Q.  How are employers affected by the Uniformed Services Employment and Reemployment Rights Act (USERRA)?

David C. Henderson: USERRA issues frequently arise in today’s workplace. More than 2.6 million Americans have served in Iraq and Afghanistan. Many of them left behind civilian employment to perform that duty, and many either have returned, or will return, to civilian employment after their military service. USERRA generally protects the job rights of civilian employees who enter the armed forces. It prohibits discrimination against them, and it generally entitles them to return to their civilian employment at the same level of pay, benefits, and status they would have attained had they remained continuously employed, subject to only a few exceptions.

Every employer, regardless of size, is subject to USERRA. Claims against non-compliant employers can include failure to reemploy, failure to apply the “escalator principle,” failure to accommodate a disability, wrongful failure to promote, unlawful termination, and unlawful retaliation.

Q.  You just now mentioned the “escalator principle.” How is that principle applied to achieve parity in the civilian workforce between service members and their continuously employed civilian counterparts?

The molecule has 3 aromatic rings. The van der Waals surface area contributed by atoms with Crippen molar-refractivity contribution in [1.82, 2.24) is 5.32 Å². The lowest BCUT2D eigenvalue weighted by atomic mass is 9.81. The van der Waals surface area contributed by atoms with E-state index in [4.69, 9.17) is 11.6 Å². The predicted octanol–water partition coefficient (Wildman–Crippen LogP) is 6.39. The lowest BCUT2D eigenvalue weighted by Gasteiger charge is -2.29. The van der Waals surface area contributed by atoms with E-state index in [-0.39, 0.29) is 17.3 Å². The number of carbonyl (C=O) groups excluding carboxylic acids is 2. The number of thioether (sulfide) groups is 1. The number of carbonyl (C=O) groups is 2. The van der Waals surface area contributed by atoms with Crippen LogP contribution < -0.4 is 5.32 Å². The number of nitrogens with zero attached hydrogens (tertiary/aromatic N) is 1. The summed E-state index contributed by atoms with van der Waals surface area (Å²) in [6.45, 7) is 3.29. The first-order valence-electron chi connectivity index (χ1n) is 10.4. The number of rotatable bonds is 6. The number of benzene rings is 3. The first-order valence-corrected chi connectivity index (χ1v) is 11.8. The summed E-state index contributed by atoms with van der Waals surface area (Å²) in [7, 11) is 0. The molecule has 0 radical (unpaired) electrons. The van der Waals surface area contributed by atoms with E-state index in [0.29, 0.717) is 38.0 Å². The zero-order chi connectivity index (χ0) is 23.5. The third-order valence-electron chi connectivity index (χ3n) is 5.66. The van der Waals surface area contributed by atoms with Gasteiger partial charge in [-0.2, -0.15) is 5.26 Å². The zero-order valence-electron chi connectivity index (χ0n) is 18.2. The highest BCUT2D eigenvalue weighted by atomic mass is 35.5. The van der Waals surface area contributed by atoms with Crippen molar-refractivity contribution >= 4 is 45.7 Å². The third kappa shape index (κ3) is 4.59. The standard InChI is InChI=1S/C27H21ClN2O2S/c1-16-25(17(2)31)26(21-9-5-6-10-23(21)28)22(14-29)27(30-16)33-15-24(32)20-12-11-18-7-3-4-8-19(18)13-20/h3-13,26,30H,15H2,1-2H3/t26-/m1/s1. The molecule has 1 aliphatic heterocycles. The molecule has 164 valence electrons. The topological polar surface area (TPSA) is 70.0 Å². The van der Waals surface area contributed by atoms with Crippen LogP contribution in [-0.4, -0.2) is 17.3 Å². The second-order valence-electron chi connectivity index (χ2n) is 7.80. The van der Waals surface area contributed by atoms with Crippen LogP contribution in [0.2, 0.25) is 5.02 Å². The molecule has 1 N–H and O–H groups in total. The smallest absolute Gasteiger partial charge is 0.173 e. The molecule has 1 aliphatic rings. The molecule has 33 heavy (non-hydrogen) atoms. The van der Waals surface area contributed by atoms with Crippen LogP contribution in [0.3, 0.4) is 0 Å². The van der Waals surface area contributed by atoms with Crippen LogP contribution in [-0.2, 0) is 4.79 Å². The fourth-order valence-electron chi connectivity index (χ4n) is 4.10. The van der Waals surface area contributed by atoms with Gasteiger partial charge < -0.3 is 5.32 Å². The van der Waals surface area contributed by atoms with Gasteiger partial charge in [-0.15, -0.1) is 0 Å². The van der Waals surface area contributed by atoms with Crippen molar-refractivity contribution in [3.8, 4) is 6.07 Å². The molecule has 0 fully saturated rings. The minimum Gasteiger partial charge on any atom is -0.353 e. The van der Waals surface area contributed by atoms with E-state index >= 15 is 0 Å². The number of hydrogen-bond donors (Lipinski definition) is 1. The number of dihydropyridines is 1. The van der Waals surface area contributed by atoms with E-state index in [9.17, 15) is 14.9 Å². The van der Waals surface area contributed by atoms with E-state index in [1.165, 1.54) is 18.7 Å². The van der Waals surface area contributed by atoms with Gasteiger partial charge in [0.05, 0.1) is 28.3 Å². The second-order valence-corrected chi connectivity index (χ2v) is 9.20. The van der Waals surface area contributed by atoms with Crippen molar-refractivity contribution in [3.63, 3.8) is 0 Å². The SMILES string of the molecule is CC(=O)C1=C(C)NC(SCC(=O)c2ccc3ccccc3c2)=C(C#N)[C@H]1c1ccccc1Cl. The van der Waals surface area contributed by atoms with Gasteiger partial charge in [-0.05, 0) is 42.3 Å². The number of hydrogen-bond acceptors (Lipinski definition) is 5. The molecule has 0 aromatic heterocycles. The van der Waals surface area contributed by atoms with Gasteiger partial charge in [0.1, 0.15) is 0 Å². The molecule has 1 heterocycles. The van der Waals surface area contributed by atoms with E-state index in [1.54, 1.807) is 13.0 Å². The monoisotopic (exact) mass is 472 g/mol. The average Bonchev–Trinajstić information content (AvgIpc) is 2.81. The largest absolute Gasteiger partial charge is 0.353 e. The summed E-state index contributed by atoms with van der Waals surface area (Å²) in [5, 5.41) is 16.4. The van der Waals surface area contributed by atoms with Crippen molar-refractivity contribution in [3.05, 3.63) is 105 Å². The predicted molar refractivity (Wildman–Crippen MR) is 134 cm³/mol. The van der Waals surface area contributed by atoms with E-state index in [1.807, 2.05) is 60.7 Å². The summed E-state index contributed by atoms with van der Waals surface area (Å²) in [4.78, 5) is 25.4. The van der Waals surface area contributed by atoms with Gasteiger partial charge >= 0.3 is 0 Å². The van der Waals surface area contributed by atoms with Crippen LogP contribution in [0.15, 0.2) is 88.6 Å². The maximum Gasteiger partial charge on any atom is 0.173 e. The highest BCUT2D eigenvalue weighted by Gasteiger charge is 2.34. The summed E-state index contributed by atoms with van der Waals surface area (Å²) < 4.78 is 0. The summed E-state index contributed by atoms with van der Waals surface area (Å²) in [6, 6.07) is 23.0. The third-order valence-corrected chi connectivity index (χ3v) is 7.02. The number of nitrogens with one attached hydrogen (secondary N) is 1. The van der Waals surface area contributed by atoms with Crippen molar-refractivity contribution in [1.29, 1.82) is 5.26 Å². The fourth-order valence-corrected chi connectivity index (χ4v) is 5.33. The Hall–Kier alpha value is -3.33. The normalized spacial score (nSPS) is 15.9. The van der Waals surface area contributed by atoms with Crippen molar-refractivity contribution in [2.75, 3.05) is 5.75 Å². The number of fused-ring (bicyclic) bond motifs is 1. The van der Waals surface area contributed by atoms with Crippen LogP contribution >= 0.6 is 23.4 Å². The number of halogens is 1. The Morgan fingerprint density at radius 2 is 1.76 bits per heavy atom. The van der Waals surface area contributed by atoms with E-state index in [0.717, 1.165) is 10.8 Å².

DCH: USERRA generally provides that a service member released from the armed forces is entitled to prompt reemployment by his or her civilian employer at the position and with the benefits, pay, and seniority to which he or she would have been entitled if never called to duty. This so-called “escalator principle” thus applies to ensure that the returning service members do not fall behind their counterparts in civilian life while they are away, performing military duty. Instead, benefits, pay, and seniority continue to advance, as if on an “escalator,” to the levels they would have reached if the employee had kept the civilian position continuously.

Q.  Are there any significant limitations on the right to reemployment?

DCH: Yes. Depending on circumstances, this can be a complex issue. The reemployment right can be affected by whether the employer’s changed circumstances have made reemployment impossible or unreasonable; whether the service member’s former employment was for only a brief, non-recurrent period; whether the military service was below certain basic standards (such as would be the case if a dishonorable discharge was issued); and whether qualifying the returning service member for reemployment would impose undue hardship on the employer.

Q.  What are the consequences of a USERRA lawsuit?

DCH: The consequences vary, and they can be severe. Violators of USERRA can be subject to remedial measures that include paying lost wages and benefits; reinstating, promoting, or reassigning the employee; paying multiple damages for a willful violation; and covering the employee’s litigation costs and attorneys’ fees. The magnitude of possible liability can be daunting.